Palaeon­tol­o­gists make ex­cit­ing dis­cov­er­ies in south­west Saskatchew­an

Prairie Post (East Edition) - - Eastend - BY MATTHEW LIEBEN­BERG— mlieben­[email protected]­

Palaeon­to­log­i­cal field­work­ers have un­earthed some ex­cit­ing dis­cov­er­ies in south­west Saskatchew­an dur­ing the sum­mer.

Dr. Emily Bam­forth, a Royal Saskatchew­an Mu­seum palaeon­tol­o­gist and cu­ra­to­rial as­sis­tant at the T.rex Dis­cov­ery Cen­tre in Eas­tend, has been work­ing at a num­ber of sites in the re­gion dur­ing the past few months.

“It's been a re­ally fan­tas­tic sum­mer,” she said. “We found a lot of re­ally neat things and a lot of very dif­fer­ent things too. So def­i­nitely we're com­ing away from this field sea­son feel­ing great about what we have to work on in the win­ter and also what we have to look for­ward to next sum­mer as well.”

She is most ex­cited about find­ing the skull of an Ed­mon­tosaurus, which is a duck-billed di­nosaur, at a site near Shau­navon.

“It's only the sec­ond skull of this di­nosaur that's ever been found in Saskatchew­an,” she said. “The first one was found back in the 1920s. So it's been al­most 100 years since we found the skull of this an­i­mal in this prov­ince and it was just a thrill to found this in the field.”

The plant-eat­ing Ed­mon­tosaurus lived just be­fore the ex­tinc­tion of di­nosaurs and the skull is there­fore about 66 mil­lion years old. It roamed the Earth the same time as two other large di­nosaurs, the her­biv­o­rous Tricer­atops and the car­niv­o­rous Tyran­nosaurus rex.

“We find a lot of their ex­ploded bones, ba­si­cally bits and pieces here and there, their limb bones, their ver­te­bra, their ribs, but it's very un­usual to find a skull,” she said about the Ed­mon­tosaurus dis­cov­ery. “That's what got us re­ally ex­cited. We knew that they were rel­a­tively abun­dant. So to find a skull to be able to tell us more about the species and about how the an­i­mal grew, the age of the an­i­mal, things like that, was very ex­cit­ing.”

There might be even more bones from this di­nosaur at the site where it was dis­cov­ered, but ad­di­tional field­work will have to be done to un­cover them.

“We col­lected the skull and the other part of the skull we call the cra­nium and one of the up­per jaws,” she said. “That was all we col­lected for this time, but it's likely that if we push the hill back there's go­ing to be more there. That's def­i­nitely on the agenda for next sum­mer.”

Field­work at an­other site near Eas­tend un­cov­ered a mam­mal fos­sil of an an­i­mal that lived af­ter the ex­tinc­tion of the di­nosaurs. Bron­totheres were large rhino-like an­i­mals that were sim­i­lar in size to a mod­ern ele­phant.

This fos­sil is about 38 mil­lion years old and was dis­cov­ered on a site where Royal Saskatchew­an Mu­seum palaeon­tol­o­gists have been work­ing on and off for more than three decades.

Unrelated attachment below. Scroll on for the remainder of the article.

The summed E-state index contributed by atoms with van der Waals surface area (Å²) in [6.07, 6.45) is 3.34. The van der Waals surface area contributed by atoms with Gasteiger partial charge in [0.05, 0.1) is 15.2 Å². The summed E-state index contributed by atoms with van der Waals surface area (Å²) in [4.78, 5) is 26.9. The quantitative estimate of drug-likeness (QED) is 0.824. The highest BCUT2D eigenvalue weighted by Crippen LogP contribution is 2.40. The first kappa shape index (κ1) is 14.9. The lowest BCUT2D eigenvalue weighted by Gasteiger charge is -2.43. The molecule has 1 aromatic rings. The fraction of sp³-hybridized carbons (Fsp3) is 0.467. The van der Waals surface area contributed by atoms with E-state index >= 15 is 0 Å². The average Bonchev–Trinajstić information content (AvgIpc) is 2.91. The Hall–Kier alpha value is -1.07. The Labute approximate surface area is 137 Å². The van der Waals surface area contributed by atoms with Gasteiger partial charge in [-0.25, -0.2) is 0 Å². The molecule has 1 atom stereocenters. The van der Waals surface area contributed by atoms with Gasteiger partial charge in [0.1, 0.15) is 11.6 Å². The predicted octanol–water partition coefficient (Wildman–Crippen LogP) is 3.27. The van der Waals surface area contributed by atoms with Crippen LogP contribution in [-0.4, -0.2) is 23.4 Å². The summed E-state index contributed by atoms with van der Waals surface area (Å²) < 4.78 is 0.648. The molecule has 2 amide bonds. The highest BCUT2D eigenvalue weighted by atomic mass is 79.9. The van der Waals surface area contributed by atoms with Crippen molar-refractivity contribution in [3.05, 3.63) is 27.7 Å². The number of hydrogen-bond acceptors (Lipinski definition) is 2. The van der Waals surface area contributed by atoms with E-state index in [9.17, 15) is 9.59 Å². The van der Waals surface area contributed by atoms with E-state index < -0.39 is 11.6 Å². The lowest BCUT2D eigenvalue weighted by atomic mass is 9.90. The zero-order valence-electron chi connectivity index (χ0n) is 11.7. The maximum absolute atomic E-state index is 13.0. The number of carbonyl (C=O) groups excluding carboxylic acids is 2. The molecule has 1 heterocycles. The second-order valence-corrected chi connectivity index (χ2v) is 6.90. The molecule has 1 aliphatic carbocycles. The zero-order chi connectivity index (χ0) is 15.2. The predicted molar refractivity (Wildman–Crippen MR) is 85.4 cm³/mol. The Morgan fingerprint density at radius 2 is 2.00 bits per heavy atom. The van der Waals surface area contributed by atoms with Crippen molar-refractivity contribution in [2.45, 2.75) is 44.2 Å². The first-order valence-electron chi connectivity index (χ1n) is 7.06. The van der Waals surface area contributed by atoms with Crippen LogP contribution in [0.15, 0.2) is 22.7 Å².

“This sum­mer we ac­tu­ally came across a com­plete or a rel­a­tively com­plete skele­ton of a ju­ve­nile an­i­mal, so sort of a teenager bron­tothere,” she said. “We al­ways get re­ally ex­cited when­ever we find ju­ve­nile an­i­mals, be­cause they're rare in the fos­sil record, gen­er­ally speak­ing.”

The skele­ton of a ju­ve­nile an­i­mal can help sci­en­tists to de­velop a bet­ter un­der­stand­ing of their growth and of the changes that took place dur­ing their de­vel­op­ment and age­ing.

“The other neat thing about this story is that we be­lieve that bron­totheres were mi­gra­tory,” she said. “They were mov­ing, just like a lot of an­i­mals to­day, north in the sum­mer and south in the win­ter, and the ju­ve­nile ma­te­rial we have is all about the same age. So we think these an­i­mals were mi­grat­ing through this area at the same time of year and then they ba­si­cally fell into this fast flow­ing river and some of them would drown and be de­posited, and that's why we found this as­sem­blage of bones.”

The land­scape in south­west Saskatchew­an looked a lot dif­fer­ent 38 mil­lion years ago dur­ing a ge­o­log­i­cal epoch known as the Late Eocene. It was much warmer with a cli­mate sim­i­lar to what one will ex­pe­ri­ence to­day dur­ing a visit to the Mis­sis­sippi River Delta re­gion. There were fast flow­ing rivers and the lush veg­e­ta­tion was per­fect for bron­totheres, which were the largest her­bi­vores at that time.

An­other in­ter­est­ing dis­cov­ery took place in Grass­lands Na­tional Park in Au­gust dur­ing Fos­sil Fever, the park's an­nual pub­lic pro­gram that pro­vides mem­bers of the pub­lic an op­por­tu­nity to par­tic­i­pate in palaeon­to­log­i­cal field­work. Dur­ing the ex­ca­va­tion the horn core of a young Tricer­atops was found, which is about 66 mil­lion years old.

“So again, we got ex­cited when we found ba­bies or ju­ve­niles in the fos­sil record,” she said. “Of all the Tricer­atops we've ever found in Saskatchew­an, this is prob­a­bly the third youngest in­di­vid­ual.”

Field­work­ers found a hand­ful of Anky­losaurus teeth, which are about 74 mil­lion years old, when they vis­ited a site in the Con­sul area. A dis­tinc­tive fea­ture of these plant-eat­ing di­nosaurs is the bony ar­mour over their bod­ies. Fos­sils were pre­vi­ously col­lected at this site about 30 years ago.

“It's what we call a ver­te­brate mi­crosite,” she said. “It's a site that has a lot of re­ally small fos­sils in it, so fish scales and lizard ver­te­brae, mam­mal teeth and things like that, re­ally cen­time­tre scale fos­sils.”